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China's South China Sea meeting with Asean ends in disarray

A meeting in China of foreign ministers from Southeast Asian nations over the South China Seahas ended in confusion after Malaysia released and then retracted a joint statement expressing "serious concerns" over developments in the disputed waterway.

[HONG KONG] A meeting in China of foreign ministers from Southeast Asian nations over the South China Sea has ended in confusion after Malaysia released and then retracted a joint statement expressing "serious concerns" over developments in the disputed waterway.

The disarray raises fresh questions about unity within the 10-member Association of South-east Asian Nations over the issue, ahead of an international court ruling on a Philippine challenge to China's claims to more than 80 percent of the waterway. Asean operates on consensus, which means all members need to agree on a statement before it is released.

So far Asean has avoided citing China by name in statements calling for a lowering of tensions. China's claims criss-cross those by nations including the Philippines, Vietnam, Brunei, and Malaysia, and it has reclaimed thousands of acres of land in the area in recent years while boosting its military presence.

It has argued that the disputes in the waters that handle more than US$5 trillion of trade a year have nothing to do with its relationship with Asean.

After noting progress in ties between China and Asean, the withdrawn statement added: "But we also cannot ignore what is happening in the South China Sea as it is an important issue in the relations and cooperation between Asean and China."

That phrase in the statement is "a direct rebuke to China's position that the dispute is not a matter between Asean and China," said Ian Storey, a senior fellow at the Institute of South-east Asian Studies in Singapore. China has said the disputes should be handled on a bilateral basis.

China's foreign ministry said in April after a meeting with Laos, Cambodia and Brunei that the countries agreed the disputes "are not an issue between China and the Association of South-east Asian Nations, and should not affect China-Asean relations."

The Hague tribunal has been asked by the Philippines to rule on the status of features China contests as well as the legal basis of its "historic rights" claim, based on a 1940s map showing a dashed line covering around 1.4 million square miles. A ruling seen as unfavorable to Beijing would undermine its claims.

The US, which says it doesn't take a position on the disputes, has since October last year sailed warships three times near China's artificial islands to demonstrate the right to transit what it considers international territory.

The tensions go to the heart of a strategic rivalry between the US, overseer of the region's security network for decades, and a rising China intent on becoming the region's dominant power.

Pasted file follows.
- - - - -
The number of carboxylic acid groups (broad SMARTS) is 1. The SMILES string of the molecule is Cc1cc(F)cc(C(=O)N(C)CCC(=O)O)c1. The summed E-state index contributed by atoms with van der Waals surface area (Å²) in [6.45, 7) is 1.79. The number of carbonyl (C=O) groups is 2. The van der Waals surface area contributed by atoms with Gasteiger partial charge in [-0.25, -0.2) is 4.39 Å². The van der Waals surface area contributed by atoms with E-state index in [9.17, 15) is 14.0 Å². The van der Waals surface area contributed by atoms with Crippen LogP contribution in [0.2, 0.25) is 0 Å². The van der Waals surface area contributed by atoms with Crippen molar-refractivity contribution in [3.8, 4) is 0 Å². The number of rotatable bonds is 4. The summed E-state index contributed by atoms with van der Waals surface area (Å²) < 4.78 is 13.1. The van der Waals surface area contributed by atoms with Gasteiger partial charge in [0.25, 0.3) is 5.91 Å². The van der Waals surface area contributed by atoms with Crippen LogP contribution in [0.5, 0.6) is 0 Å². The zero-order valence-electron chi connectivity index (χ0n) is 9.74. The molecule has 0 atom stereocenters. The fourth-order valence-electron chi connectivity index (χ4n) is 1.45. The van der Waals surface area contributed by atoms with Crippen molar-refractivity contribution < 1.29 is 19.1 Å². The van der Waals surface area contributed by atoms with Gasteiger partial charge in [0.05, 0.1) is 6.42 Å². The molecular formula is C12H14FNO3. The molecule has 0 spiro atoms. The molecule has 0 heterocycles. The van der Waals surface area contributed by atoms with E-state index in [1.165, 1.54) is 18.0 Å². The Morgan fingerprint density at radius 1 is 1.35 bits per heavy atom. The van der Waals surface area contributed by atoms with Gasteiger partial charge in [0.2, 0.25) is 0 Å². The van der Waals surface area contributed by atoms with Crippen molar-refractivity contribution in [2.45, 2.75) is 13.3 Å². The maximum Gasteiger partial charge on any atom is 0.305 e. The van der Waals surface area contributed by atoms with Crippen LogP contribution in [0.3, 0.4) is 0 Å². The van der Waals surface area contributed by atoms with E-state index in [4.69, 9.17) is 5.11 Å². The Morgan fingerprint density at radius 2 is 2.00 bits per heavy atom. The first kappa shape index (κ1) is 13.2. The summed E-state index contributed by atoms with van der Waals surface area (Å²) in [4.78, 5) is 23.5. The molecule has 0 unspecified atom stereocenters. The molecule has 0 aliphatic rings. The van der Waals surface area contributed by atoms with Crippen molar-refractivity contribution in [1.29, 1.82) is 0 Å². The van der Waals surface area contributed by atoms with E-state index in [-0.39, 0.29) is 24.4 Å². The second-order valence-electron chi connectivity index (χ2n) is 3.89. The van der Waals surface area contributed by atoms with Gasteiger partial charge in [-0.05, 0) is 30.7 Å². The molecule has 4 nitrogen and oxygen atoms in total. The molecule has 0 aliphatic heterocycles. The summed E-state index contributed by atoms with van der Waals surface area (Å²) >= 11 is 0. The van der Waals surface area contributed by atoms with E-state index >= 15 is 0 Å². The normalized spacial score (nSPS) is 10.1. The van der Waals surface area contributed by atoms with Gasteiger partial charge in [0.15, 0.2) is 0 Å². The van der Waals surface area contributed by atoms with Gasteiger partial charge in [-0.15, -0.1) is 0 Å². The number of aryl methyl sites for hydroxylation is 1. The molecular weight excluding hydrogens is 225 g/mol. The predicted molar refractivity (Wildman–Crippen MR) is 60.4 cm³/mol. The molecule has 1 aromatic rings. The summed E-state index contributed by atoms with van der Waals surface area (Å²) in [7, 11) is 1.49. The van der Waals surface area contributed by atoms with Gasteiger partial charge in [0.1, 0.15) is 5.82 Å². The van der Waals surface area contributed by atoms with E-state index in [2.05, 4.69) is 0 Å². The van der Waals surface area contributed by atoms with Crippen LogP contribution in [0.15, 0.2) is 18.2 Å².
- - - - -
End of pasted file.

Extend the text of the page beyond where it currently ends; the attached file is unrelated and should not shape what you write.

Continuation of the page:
Both have sought to gather support in the lead-up to the arbitration decision, with diplomats and officials visiting a number of Asean nations. China claims the support of countries as varied as Russia, Gambia, Belarus and Kazakhstan. Still, Group of Seven leaders expressed concern about instability in the South China Sea at a meeting in Japan last month.

Asean has a history of struggling to agree on communiques amid disagreement over wording on the South China Sea. China is the largest trading partner for the grouping, which is chaired this year by the small country of Laos.

Defense ministers from the bloc were unable to agree on a declaration after a meeting in Kuala Lumpur in November.

In August foreign ministers struggled to reach consensus on the matter, releasing a statement hours after the end of a three-day meeting.

In 2012, Asean failed to reach common ground on the South China Sea issue, ending a regional conference without a joint statement - the first in its 45-year history.

After the meeting collapsed, Cambodia denied it had fallen prey to pressure from China to avoid raising the issue in the statement. China had warned nations beforehand to not mention the territorial spats.

About three hours after the Kunming statement was released on Tuesday night, Malaysia said it needed to be retracted to make urgent changes. An amended statement has not been released.

Singapore's foreign ministry said in a separate statement late Tuesday that Foreign Minister Vivian Balakrishnan "noted the serious concerns expressed by the Asean foreign ministers over the developments on the ground" in the South China Sea. 

A ministry spokeswoman said Mr Balakrishnan, who co-chaired the meeting, left Kunming Tuesday. Thailand's Foreign Ministry did not immediately respond to questions on whether it planned its own statement.

Chinese Foreign Minister Wang Yi described the meeting as "a timely and important strategic communication," according to a statement posted late Tuesday on the ministry's website. 

"There is more cooperation than disagreement in the China-Asean relationship, and more opportunities than challenges, more unity than friction," Mr Wang was quoted as saying. 

Still, state-run tabloid the Global Times published an editorial Wednesday with the headline: "Asean slapped China in the face over South China Sea? Western media's crazy thoughts".

It said there was no joint statement from the meeting, and any such communique would require all parties to approve it.


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